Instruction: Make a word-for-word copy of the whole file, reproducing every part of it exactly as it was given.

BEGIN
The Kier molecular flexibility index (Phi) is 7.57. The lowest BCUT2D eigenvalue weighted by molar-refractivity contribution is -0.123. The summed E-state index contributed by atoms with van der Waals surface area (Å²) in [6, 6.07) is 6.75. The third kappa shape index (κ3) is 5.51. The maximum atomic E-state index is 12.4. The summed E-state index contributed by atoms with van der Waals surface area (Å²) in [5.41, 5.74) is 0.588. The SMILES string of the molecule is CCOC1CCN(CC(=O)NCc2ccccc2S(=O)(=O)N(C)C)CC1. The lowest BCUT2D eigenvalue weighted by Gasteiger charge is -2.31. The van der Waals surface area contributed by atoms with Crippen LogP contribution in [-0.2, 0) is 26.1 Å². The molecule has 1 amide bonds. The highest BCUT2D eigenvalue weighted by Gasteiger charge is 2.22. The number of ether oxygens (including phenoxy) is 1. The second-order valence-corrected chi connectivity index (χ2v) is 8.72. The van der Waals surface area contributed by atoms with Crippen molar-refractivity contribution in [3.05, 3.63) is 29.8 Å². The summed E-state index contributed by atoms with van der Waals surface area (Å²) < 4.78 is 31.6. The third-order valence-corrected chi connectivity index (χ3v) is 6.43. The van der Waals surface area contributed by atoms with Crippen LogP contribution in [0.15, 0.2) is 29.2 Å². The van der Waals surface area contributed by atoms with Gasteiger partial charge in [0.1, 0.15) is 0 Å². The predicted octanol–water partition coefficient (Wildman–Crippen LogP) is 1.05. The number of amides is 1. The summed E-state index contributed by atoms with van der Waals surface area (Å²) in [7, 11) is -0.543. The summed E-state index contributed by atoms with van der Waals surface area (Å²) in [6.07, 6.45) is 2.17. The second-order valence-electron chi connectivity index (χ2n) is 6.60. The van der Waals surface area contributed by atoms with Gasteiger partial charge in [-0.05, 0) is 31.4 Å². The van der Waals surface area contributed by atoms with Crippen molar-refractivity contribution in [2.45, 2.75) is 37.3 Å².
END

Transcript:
The Kier molecular flexibility index (Phi) is 7.57. The lowest BCUT2D eigenvalue weighted by molar-refractivity contribution is -0.123. The summed E-state index contributed by atoms with van der Waals surface area (Å²) in [6, 6.07) is 6.75. The third kappa shape index (κ3) is 5.51. The maximum atomic E-state index is 12.4. The summed E-state index contributed by atoms with van der Waals surface area (Å²) in [5.41, 5.74) is 0.588. The SMILES string of the molecule is CCOC1CCN(CC(=O)NCc2ccccc2S(=O)(=O)N(C)C)CC1. The lowest BCUT2D eigenvalue weighted by Gasteiger charge is -2.31. The van der Waals surface area contributed by atoms with Crippen LogP contribution in [-0.2, 0) is 26.1 Å². The molecule has 1 amide bonds. The highest BCUT2D eigenvalue weighted by Gasteiger charge is 2.22. The number of ether oxygens (including phenoxy) is 1. The second-order valence-corrected chi connectivity index (χ2v) is 8.72. The van der Waals surface area contributed by atoms with Crippen molar-refractivity contribution in [3.05, 3.63) is 29.8 Å². The summed E-state index contributed by atoms with van der Waals surface area (Å²) < 4.78 is 31.6. The third-order valence-corrected chi connectivity index (χ3v) is 6.43. The van der Waals surface area contributed by atoms with Crippen LogP contribution in [0.15, 0.2) is 29.2 Å². The van der Waals surface area contributed by atoms with Gasteiger partial charge in [0.1, 0.15) is 0 Å². The predicted octanol–water partition coefficient (Wildman–Crippen LogP) is 1.05. The number of amides is 1. The summed E-state index contributed by atoms with van der Waals surface area (Å²) in [7, 11) is -0.543. The summed E-state index contributed by atoms with van der Waals surface area (Å²) in [6.07, 6.45) is 2.17. The second-order valence-electron chi connectivity index (χ2n) is 6.60. The van der Waals surface area contributed by atoms with Gasteiger partial charge in [-0.05, 0) is 31.4 Å². The van der Waals surface area contributed by atoms with Crippen molar-refractivity contribution in [2.45, 2.75) is 37.3 Å².